If the term "obscene" so sufficiently provides a definite standard of criminal liability in the cited statute within constitutional requirements that it can support a judgment of conviction and possible commitment of the offender to a penal institution, a fortiori it must be equally definite and certain for purposes of licensing.

If this ordinance is to be voided for the reason that the terms "obscene" and "immoral" are too vague and indefinite, the State's police power in the area of health and morals, which has always enjoyed constitutional sanction, will be seriously invaded and reduced by the film industry, which currently presents one of the most popular and effective media of communication.

The Burstyn case is distinguishable from the case at bar. In that case, the Supreme Court dealt with the term "sacrilegious". It is a highly technical term in the field of theology and is open to a variety of meanings and interpretations depending upon which religious sect is consulted for a definition. The term "obscene", however, rests upon principles of basic morality. As Justice Harlan said in the Rosen case [161 U.S. 29, 16 S.Ct. 438], everyone "must take notice of what, in this enlightened age, is meant by decency, purity, and chastity in social life, and what must be deemed obscene, lewd, and lascivious."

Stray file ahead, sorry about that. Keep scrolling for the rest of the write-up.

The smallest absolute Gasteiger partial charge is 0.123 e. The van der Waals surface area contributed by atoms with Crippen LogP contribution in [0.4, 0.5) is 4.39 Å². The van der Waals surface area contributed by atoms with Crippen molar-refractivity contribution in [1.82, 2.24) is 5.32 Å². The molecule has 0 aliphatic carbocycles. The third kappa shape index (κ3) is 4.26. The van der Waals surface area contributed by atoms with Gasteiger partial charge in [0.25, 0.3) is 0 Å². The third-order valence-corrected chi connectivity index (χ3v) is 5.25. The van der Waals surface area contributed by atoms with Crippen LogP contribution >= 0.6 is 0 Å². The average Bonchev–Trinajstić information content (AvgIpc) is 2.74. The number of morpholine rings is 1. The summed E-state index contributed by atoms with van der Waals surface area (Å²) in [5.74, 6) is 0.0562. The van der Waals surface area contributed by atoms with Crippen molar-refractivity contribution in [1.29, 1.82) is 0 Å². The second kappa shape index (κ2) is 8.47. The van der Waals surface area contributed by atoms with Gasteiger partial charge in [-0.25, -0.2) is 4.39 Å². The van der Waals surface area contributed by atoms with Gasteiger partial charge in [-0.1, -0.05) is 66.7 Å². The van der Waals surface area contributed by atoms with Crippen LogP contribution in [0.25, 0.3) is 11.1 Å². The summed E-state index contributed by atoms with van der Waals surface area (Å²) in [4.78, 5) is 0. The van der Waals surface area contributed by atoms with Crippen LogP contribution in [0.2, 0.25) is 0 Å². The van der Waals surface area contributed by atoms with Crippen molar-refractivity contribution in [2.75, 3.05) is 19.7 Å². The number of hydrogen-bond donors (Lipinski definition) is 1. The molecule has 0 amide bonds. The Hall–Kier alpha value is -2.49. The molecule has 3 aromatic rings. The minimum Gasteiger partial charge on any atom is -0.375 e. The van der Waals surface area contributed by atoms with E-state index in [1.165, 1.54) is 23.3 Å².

This Court holds that the film in question is obscene within the aforesaid definition of the Supreme Court of Illinois; that the local municipal authorities properly exercised a police power and that the ordinance is not unconstitutional.

Objections of the defendants to the Master's Report will be sustained.